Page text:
With: J.C. Welker

As far back as I can remember I spent my childhood immersed in fairytales and the paranormal, but unlike some, the characters I was looking for didn’t actually exist. So in many ways the premise of my novel THE WISHING HEART became a metaphor. Of a girl looking for love and healing through stories and magic. It reflects many of my own experiences growing up, at a time where I felt invisible, hiding who I was, and like my protagonist Rebel I looked to stories to fill that hole.


Like many writers I would inhabit mythical lands in my mind, where I could fall in love, be who I was without fear. A world where it was safe to be me. Those stories of paranormal romances and hidden places are the ones I wished I could climb within and make my own. Because those gave me hope. Those fantastical worlds showed me anything was possible. It showed me magic could be anywhere, all around me in everyday miracles and wishes.


I just needed to open my eyes.


This was the idea behind The Wishing Heart. In my research for potential characters, I looked to those tales I loved, Narnia and Brothers Grimm, legends of lycanthrope, mermaids, witches and magicians, and the jinn wishmakers. I still remember the thrill of first discovering the world of Malinda Lo’s Huntress, at last finding what I had been searching for, a fairytale with two females in love. I studied Holly Black’s Tithe, and how she mixed the Fairy Courts in with the real. How magic could be hiding anywhere—and everywhere, in our cities, in the underground, even right next to us, while people go about their daily lives.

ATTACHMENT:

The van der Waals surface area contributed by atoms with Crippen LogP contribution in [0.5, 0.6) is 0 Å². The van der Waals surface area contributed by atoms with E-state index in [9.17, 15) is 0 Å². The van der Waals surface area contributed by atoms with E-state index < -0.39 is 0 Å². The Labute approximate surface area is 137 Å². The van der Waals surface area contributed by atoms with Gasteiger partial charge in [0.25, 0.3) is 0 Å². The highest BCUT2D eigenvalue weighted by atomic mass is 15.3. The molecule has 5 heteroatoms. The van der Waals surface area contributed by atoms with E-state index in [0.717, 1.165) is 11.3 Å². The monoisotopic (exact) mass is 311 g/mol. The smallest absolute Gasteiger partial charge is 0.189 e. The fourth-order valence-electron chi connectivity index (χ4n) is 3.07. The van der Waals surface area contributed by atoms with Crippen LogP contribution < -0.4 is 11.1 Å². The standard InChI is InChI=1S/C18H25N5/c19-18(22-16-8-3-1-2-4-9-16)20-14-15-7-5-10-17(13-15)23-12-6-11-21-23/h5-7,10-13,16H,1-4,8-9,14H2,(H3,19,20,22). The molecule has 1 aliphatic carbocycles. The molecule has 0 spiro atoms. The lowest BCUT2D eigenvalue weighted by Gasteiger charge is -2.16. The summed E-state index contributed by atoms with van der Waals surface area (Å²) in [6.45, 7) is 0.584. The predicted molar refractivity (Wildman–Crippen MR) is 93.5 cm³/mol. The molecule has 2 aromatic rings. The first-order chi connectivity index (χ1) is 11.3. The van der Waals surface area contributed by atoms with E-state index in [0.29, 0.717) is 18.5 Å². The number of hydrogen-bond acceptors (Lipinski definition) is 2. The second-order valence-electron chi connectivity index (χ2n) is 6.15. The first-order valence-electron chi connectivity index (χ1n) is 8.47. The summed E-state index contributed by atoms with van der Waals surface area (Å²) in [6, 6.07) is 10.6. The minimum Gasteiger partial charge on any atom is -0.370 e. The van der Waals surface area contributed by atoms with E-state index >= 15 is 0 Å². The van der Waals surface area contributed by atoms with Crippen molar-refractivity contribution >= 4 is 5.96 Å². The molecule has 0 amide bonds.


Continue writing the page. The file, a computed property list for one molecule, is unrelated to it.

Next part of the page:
I love stories where magic is bound up tightly into who we are, like Laini Taylor’s Daughter of Smoke and Bone, with a magic that comes from pain, where there is a downfall to its power and also love. In the same way, the magic and wishes I created within TWH come with consequences. And Rebel quickly discovers that beyond the world we see there is a magical one of dread and wonder. That is as dark and dangerous as the real one.


When we first meet our two heroines they have already been jaded, been through a lot of pain. I can’t help but love and create the struggling, imperfect protagonist who is more of a misfit than a hero. They’re easier to relate to, it’s their flaws that make them real. Because fantasy and paranormal includes way more than just paranormal shifters, fangs and magic, in a rather counterintuitive way, these stories shed light on our own world. And on ourselves. These are those stories that upset us with the supernatural character who can’t be with the human.


Of forbidden love.


For most of us queer people we know all too well about that, just existing means having to constantly defend or protect ourselves. To prove we exist.Which is why fantasy can have such an impact, because it’s not just an escape from the real world, it can be used for empowerment. The protagonist who overcomes their struggles and finds they have what it takes to conquer the evil force coming against them, is a resonant theme in fantasy, and one I clung to.